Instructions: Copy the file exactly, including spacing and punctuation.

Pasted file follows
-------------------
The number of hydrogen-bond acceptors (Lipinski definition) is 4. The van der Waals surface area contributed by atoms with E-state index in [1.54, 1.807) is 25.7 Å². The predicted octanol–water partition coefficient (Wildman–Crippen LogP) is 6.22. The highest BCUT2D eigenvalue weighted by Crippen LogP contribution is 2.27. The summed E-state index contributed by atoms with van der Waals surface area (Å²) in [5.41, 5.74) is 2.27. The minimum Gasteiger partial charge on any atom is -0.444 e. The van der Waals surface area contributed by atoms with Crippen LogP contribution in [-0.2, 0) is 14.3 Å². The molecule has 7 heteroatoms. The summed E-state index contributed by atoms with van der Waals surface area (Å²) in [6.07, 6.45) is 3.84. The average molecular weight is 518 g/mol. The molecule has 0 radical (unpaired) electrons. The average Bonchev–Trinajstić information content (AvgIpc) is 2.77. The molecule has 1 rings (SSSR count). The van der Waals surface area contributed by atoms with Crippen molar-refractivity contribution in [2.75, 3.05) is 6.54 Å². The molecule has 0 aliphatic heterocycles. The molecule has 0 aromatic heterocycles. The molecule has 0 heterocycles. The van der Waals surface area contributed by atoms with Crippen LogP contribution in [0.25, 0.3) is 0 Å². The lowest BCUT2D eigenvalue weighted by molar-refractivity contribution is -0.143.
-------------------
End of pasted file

The number of hydrogen-bond acceptors (Lipinski definition) is 4. The van der Waals surface area contributed by atoms with E-state index in [1.54, 1.807) is 25.7 Å². The predicted octanol–water partition coefficient (Wildman–Crippen LogP) is 6.22. The highest BCUT2D eigenvalue weighted by Crippen LogP contribution is 2.27. The summed E-state index contributed by atoms with van der Waals surface area (Å²) in [5.41, 5.74) is 2.27. The minimum Gasteiger partial charge on any atom is -0.444 e. The van der Waals surface area contributed by atoms with Crippen LogP contribution in [-0.2, 0) is 14.3 Å². The molecule has 7 heteroatoms. The summed E-state index contributed by atoms with van der Waals surface area (Å²) in [6.07, 6.45) is 3.84. The average molecular weight is 518 g/mol. The molecule has 0 radical (unpaired) electrons. The average Bonchev–Trinajstić information content (AvgIpc) is 2.77. The molecule has 1 rings (SSSR count). The van der Waals surface area contributed by atoms with Crippen molar-refractivity contribution in [2.75, 3.05) is 6.54 Å². The molecule has 0 aliphatic heterocycles. The molecule has 0 aromatic heterocycles. The molecule has 0 heterocycles. The van der Waals surface area contributed by atoms with Crippen LogP contribution in [0.25, 0.3) is 0 Å². The lowest BCUT2D eigenvalue weighted by molar-refractivity contribution is -0.143.